On Catholicism, PBS, and Fine Arts Funding

I want to start this post by writing about a little story I’ve been sharing amongst some of my mom friends. It’s a story about what’s been happening when we bring our kids to church- particularly about what happened this past weekend at my daughter’s baptism and at mass the day after. And while it was a beautiful weekend for my daughter, these stories focus on my son…


Our view from where we sit in church…

My son is an active toddler. He always wants to be on the go and so mass is hard for him. I don’t think we’ve ever made it through a mass without his dad or I having to take him outside at least once since he was about 7 months old. (before that he’d happily eat and sleep through it!) Due to this we often sit towards the back of the church so we can easily find an aisle and make a quick escape. So I was a little nervous sitting so close to the front at my daughter’s baptism, but I knew we had lots of backup with so many friends and family members there that day. He definitely made his way from person to person across the pew during the service, but his constant was telling everyone how much he wanted to play the piano that was in the front of the church, and also expressing his fascination with the candles. Without those two things to focus on I think he’d have had an even harder time getting through the baptismal service and odds are good one of my family members would have had to take him outside and possibly miss the event.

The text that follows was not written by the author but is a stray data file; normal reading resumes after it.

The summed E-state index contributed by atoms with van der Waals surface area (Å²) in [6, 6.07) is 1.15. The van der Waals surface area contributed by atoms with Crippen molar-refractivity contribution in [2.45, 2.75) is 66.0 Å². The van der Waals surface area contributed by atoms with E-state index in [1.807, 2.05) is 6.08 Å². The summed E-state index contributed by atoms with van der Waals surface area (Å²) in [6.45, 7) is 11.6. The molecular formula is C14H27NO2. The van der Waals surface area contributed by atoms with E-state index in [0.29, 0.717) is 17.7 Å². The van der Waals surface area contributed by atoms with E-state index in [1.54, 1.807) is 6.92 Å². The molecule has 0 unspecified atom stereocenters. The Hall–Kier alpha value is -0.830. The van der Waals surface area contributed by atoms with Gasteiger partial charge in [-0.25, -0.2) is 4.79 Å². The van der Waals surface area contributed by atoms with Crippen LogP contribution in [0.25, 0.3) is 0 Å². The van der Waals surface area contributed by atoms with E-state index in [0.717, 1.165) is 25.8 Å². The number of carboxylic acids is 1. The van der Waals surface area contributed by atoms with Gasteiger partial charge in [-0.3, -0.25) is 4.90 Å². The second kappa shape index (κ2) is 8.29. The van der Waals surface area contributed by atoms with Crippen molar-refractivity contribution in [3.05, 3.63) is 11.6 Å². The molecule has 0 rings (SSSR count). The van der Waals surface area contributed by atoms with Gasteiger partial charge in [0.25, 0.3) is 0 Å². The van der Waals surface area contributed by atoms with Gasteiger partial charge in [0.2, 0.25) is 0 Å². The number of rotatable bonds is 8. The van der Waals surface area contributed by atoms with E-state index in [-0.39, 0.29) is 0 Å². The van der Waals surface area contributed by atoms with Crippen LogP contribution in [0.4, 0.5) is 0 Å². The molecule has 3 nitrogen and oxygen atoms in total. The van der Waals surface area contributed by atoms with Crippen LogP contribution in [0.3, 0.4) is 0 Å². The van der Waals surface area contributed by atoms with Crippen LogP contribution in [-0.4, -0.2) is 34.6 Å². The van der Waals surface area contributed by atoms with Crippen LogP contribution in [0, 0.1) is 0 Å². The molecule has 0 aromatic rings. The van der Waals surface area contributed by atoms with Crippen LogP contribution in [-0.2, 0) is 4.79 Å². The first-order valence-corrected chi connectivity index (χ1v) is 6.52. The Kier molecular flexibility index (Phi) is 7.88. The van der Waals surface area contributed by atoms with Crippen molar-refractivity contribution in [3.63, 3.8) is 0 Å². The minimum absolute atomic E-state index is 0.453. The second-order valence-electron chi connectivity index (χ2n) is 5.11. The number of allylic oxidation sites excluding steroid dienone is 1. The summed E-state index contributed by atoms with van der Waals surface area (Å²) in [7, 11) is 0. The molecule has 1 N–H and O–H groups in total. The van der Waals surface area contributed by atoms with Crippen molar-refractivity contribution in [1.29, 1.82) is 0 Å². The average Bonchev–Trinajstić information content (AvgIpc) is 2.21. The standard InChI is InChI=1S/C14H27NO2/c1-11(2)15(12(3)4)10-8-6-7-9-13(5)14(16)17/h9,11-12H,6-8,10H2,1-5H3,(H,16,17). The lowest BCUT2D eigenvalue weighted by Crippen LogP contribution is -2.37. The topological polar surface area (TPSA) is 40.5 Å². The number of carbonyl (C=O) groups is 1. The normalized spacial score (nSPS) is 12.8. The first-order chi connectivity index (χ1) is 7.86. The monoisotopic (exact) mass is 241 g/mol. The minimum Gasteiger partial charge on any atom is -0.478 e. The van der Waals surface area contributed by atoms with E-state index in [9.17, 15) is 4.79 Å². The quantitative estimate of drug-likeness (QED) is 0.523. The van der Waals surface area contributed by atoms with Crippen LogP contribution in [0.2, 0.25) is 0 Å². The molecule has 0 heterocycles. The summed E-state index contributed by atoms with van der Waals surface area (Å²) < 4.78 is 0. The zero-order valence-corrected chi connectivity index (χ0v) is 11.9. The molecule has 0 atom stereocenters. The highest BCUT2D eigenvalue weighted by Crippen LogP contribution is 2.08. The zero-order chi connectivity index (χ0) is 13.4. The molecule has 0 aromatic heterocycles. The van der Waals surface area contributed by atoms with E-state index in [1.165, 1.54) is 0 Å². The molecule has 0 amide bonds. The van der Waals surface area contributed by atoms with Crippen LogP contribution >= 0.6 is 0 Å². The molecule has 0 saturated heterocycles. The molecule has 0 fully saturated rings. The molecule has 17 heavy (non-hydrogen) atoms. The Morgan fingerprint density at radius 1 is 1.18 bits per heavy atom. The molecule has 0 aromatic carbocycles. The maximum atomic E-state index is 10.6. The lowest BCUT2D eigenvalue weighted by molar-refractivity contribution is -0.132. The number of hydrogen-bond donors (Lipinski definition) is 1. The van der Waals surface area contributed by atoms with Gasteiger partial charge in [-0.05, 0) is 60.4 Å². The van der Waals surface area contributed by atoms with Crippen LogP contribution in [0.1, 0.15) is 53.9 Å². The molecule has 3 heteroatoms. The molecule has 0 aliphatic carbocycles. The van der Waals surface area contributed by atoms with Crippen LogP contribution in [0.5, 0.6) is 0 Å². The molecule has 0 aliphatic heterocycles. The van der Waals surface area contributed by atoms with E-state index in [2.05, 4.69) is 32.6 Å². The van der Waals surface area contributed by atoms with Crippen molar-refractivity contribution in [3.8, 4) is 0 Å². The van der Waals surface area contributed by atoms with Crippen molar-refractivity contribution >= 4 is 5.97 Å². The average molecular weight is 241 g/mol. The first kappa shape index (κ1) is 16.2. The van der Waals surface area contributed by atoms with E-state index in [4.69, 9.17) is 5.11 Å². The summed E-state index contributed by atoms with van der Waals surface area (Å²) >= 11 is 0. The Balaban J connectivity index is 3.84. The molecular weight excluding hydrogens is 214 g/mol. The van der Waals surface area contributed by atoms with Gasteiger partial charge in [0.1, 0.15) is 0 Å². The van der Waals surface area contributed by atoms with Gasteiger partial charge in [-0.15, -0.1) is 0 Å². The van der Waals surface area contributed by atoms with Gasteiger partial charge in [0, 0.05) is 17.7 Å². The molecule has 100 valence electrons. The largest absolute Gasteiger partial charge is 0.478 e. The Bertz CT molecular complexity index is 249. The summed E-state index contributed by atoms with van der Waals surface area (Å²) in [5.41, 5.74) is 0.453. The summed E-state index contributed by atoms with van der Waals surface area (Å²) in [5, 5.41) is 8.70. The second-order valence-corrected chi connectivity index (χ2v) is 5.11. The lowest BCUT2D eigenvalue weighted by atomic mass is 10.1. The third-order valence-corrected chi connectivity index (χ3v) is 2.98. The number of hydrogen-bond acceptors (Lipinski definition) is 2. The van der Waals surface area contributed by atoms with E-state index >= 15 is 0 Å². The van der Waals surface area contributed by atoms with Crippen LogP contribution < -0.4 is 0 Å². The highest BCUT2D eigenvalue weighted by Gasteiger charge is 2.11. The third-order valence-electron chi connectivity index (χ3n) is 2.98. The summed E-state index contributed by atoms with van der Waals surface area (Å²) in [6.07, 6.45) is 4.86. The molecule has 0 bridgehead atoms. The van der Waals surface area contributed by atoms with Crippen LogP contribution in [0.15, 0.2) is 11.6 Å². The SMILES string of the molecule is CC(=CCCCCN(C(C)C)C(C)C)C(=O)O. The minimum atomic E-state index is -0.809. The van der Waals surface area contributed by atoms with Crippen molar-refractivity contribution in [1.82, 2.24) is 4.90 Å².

Fast forward to the next morning. We are back in our usual spot. The church we go to has statues with candles around them you can light in prayer as well as the stations of the cross above and we happen to sit near a statue of Jesus and under a station of the cross where Jesus falls. And just as I was thinking “WHY do we bother coming to mass with two children? We miss most of everything, they are surely missing everything… Lord, can we just get a hiatus the next few years?!” my son turns to me, points up to the station of the cross and says, “Jesus sad. Jesus fell down.” WHOAH. Then as we headed out of mass he turned towards the statue and said, “bye Jesus!” So he IS absorbing things… and those things? They are the artworks. They are the reason the Church gave for cathedrals with grand architecture and paintings in the first place- yes, they glorify God, but they also tell of his majesty in a way that EVERYONE gets to see and in a way that even if you are illiterate or don’t understand all that is being said up on the altar, you will see and absorb and can contemplate the story of God and his mercies.